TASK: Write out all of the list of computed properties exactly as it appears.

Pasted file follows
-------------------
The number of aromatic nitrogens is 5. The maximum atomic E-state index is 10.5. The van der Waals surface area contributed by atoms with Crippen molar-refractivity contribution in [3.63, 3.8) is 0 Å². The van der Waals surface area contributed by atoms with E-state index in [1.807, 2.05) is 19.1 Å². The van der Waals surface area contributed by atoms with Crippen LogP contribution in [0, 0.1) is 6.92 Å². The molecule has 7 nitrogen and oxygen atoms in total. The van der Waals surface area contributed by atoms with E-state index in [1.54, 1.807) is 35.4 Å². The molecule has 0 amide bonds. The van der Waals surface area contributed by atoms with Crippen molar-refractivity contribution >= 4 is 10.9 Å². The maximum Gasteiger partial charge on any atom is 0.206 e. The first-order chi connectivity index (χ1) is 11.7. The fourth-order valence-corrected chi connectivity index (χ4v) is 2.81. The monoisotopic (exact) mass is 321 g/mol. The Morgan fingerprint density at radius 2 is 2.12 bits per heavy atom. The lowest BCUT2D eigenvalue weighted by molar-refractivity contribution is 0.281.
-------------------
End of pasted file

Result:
The number of aromatic nitrogens is 5. The maximum atomic E-state index is 10.5. The van der Waals surface area contributed by atoms with Crippen molar-refractivity contribution in [3.63, 3.8) is 0 Å². The van der Waals surface area contributed by atoms with E-state index in [1.807, 2.05) is 19.1 Å². The van der Waals surface area contributed by atoms with Crippen LogP contribution in [0, 0.1) is 6.92 Å². The molecule has 7 nitrogen and oxygen atoms in total. The van der Waals surface area contributed by atoms with E-state index in [1.54, 1.807) is 35.4 Å². The molecule has 0 amide bonds. The van der Waals surface area contributed by atoms with Crippen molar-refractivity contribution >= 4 is 10.9 Å². The maximum Gasteiger partial charge on any atom is 0.206 e. The first-order chi connectivity index (χ1) is 11.7. The fourth-order valence-corrected chi connectivity index (χ4v) is 2.81. The monoisotopic (exact) mass is 321 g/mol. The Morgan fingerprint density at radius 2 is 2.12 bits per heavy atom. The lowest BCUT2D eigenvalue weighted by molar-refractivity contribution is 0.281.